Nederlands Exposition in Auschwitz Resistance

Active resistance

Active resistance against the Germans developed slowly and laboriously, in principle along the same segmented networks as before the war. People in these networks knew each other and they also knew who to trust and who not to trust. In the non-religious resistance movements there were a considerable number of Jews. According to estimates, up until the summer of 1942 there were no more than a few hundred active resistance fighters. By September 1944, the number increased to 25,000 people who participated in various activities of resistance. The most important were: helping people in hiding, forging personal identification cards and documents, and putting together and distributing illegal newspapers. Thousands of resistance fighters paid for their work with their life.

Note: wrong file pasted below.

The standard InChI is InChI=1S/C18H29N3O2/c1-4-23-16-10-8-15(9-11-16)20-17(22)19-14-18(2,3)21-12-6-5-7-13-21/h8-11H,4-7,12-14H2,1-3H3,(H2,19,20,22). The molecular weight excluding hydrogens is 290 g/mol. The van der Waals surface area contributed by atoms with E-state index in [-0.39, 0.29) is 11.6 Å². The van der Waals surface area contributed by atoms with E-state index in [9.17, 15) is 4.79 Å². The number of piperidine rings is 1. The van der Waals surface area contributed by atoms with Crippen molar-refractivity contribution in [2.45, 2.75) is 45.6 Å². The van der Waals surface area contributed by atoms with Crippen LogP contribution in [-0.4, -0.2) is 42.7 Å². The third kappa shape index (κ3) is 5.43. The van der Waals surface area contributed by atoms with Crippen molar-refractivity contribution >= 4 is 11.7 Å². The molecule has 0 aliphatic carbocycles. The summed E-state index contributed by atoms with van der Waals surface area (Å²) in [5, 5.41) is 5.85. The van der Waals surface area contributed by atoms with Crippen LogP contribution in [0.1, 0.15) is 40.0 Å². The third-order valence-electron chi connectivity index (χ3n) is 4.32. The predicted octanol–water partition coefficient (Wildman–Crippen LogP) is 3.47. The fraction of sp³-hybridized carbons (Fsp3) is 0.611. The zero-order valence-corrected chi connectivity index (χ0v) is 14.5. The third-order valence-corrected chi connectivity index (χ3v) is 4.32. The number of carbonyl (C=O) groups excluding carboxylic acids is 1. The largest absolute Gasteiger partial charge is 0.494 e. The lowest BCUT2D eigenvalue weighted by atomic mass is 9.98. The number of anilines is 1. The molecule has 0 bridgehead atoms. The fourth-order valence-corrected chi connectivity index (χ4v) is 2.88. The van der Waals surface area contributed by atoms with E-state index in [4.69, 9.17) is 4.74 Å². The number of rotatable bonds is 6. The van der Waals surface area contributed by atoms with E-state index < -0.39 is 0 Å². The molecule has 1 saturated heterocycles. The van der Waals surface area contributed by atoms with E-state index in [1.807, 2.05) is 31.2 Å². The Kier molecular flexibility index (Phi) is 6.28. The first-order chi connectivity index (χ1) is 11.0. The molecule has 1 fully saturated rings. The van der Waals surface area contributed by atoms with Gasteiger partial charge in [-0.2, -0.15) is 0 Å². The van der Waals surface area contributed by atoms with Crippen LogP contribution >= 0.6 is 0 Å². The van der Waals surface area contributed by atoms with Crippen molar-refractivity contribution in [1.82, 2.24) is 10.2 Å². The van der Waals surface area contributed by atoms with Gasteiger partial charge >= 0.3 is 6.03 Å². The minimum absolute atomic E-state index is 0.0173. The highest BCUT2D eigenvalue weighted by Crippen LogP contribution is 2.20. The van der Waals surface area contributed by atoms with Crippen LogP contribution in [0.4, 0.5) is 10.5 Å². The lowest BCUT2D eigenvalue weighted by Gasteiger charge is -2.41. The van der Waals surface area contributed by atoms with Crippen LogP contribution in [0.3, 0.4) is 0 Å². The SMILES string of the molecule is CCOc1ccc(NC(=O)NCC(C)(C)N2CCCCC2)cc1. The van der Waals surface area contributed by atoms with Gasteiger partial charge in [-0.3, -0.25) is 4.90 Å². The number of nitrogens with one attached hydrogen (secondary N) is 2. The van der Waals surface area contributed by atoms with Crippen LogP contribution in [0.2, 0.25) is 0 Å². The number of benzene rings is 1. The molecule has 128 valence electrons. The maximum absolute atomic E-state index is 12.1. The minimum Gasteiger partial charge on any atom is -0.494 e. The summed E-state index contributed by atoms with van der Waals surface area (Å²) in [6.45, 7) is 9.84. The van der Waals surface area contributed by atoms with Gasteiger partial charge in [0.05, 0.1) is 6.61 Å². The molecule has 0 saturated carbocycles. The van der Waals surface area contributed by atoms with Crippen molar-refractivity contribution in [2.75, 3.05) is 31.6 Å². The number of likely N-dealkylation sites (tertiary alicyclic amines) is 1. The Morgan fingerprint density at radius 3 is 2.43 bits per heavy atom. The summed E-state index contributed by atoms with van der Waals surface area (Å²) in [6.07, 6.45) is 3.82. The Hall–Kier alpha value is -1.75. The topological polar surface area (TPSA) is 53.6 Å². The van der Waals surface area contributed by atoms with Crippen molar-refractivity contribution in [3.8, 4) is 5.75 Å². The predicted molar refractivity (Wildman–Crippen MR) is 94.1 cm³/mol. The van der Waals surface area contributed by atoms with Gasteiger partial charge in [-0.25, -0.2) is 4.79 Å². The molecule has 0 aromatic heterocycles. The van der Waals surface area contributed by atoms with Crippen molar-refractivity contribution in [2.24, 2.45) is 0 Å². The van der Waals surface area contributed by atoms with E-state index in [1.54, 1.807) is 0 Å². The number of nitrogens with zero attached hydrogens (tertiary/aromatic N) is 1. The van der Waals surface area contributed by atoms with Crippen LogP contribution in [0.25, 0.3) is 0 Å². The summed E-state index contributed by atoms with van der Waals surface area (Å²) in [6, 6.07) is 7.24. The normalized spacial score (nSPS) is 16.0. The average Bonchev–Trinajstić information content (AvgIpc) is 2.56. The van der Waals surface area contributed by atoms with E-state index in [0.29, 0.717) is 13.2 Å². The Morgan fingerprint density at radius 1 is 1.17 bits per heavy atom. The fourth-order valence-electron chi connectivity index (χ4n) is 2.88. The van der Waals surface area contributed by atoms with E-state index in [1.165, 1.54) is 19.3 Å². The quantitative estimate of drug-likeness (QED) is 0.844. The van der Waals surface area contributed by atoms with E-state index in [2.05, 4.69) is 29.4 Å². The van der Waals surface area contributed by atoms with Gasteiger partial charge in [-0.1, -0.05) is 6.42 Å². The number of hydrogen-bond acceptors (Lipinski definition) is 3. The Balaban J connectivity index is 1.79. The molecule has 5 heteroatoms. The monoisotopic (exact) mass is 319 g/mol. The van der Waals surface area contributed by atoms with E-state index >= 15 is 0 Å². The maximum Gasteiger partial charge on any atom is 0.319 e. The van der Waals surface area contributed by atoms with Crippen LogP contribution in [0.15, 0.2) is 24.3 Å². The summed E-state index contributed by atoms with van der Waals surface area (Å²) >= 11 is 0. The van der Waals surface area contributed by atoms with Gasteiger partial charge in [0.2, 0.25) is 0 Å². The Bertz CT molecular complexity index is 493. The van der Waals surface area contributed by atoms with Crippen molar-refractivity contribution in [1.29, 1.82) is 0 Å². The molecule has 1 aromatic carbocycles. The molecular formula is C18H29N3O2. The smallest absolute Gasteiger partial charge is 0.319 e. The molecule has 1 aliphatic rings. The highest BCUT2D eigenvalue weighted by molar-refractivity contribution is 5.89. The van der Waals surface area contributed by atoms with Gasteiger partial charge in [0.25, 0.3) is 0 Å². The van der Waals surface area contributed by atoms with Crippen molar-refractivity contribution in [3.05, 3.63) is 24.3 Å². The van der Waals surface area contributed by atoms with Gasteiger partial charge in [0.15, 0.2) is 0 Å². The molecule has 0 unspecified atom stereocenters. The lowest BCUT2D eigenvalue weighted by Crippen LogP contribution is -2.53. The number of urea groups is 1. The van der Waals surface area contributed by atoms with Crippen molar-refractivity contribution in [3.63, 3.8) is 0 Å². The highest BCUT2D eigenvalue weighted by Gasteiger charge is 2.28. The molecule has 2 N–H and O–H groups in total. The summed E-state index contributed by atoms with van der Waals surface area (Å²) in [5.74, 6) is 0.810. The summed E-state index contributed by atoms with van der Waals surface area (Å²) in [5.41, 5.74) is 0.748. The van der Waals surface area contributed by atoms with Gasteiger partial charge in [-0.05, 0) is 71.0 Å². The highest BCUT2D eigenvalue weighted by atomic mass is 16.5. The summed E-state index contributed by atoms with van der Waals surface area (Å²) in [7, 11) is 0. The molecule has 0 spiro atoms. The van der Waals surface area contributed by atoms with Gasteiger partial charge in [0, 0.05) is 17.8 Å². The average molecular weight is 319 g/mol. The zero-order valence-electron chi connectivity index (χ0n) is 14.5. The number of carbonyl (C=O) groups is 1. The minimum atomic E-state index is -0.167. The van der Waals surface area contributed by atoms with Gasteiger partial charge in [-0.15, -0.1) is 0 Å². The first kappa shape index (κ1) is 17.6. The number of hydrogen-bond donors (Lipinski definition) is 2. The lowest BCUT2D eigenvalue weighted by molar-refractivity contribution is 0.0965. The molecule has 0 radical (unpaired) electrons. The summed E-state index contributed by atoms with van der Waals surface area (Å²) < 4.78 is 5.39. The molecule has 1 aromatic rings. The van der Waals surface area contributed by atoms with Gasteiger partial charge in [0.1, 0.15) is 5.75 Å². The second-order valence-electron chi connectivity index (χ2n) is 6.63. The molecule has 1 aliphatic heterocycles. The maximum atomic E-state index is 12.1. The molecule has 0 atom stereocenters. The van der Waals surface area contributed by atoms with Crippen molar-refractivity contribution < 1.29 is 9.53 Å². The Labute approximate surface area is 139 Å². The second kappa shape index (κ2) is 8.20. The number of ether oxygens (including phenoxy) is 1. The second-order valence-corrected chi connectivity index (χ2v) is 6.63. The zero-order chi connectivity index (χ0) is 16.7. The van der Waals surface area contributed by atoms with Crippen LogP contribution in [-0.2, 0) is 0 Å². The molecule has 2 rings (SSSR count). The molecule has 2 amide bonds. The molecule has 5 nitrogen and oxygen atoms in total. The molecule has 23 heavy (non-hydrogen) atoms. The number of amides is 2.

Various forms of resistance

Afbeelding 1
A call for resistance on a wall of an air-raid shelter, Amsterdam, Winter 1944-1945
Photo by Cas Oorthuys, NFM collection, Rotterdam
jew in the netherlands
german invasion
going into hiding
sinti and roma
dutch people in auschwitz
guest book
active resistance
illegal press
religious resistance